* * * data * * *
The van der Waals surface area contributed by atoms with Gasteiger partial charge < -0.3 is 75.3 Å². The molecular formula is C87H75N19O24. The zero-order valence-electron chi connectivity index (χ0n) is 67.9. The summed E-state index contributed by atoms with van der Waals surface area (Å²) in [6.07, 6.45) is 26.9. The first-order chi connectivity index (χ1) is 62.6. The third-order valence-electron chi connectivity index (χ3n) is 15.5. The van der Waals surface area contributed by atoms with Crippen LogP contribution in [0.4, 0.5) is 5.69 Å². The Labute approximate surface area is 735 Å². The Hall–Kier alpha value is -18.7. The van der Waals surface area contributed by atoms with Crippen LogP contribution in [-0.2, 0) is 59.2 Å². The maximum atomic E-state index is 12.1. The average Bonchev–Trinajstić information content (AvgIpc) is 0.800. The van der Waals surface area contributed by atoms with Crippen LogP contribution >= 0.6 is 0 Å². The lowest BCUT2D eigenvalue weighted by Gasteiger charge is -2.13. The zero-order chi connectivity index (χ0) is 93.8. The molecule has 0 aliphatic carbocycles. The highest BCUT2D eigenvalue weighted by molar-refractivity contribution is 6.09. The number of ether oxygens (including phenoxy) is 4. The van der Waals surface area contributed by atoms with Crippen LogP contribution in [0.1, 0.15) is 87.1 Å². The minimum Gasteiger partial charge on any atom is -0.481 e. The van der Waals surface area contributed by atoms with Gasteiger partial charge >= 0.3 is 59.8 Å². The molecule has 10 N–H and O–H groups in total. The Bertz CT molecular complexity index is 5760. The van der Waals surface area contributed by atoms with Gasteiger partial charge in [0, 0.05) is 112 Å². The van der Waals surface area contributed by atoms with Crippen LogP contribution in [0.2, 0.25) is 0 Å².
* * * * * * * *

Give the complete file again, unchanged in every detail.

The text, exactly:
The van der Waals surface area contributed by atoms with Gasteiger partial charge < -0.3 is 75.3 Å². The molecular formula is C87H75N19O24. The zero-order valence-electron chi connectivity index (χ0n) is 67.9. The summed E-state index contributed by atoms with van der Waals surface area (Å²) in [6.07, 6.45) is 26.9. The first-order chi connectivity index (χ1) is 62.6. The third-order valence-electron chi connectivity index (χ3n) is 15.5. The van der Waals surface area contributed by atoms with Crippen LogP contribution in [0.4, 0.5) is 5.69 Å². The Labute approximate surface area is 735 Å². The Hall–Kier alpha value is -18.7. The van der Waals surface area contributed by atoms with Crippen LogP contribution in [-0.2, 0) is 59.2 Å². The maximum atomic E-state index is 12.1. The average Bonchev–Trinajstić information content (AvgIpc) is 0.800. The van der Waals surface area contributed by atoms with Crippen LogP contribution >= 0.6 is 0 Å². The lowest BCUT2D eigenvalue weighted by Gasteiger charge is -2.13. The zero-order chi connectivity index (χ0) is 93.8. The molecule has 0 aliphatic carbocycles. The highest BCUT2D eigenvalue weighted by molar-refractivity contribution is 6.09. The number of ether oxygens (including phenoxy) is 4. The van der Waals surface area contributed by atoms with Crippen LogP contribution in [0.1, 0.15) is 87.1 Å². The minimum Gasteiger partial charge on any atom is -0.481 e. The van der Waals surface area contributed by atoms with Gasteiger partial charge >= 0.3 is 59.8 Å². The molecule has 10 N–H and O–H groups in total. The Bertz CT molecular complexity index is 5760. The van der Waals surface area contributed by atoms with Gasteiger partial charge in [0, 0.05) is 112 Å². The van der Waals surface area contributed by atoms with Crippen LogP contribution in [0.2, 0.25) is 0 Å².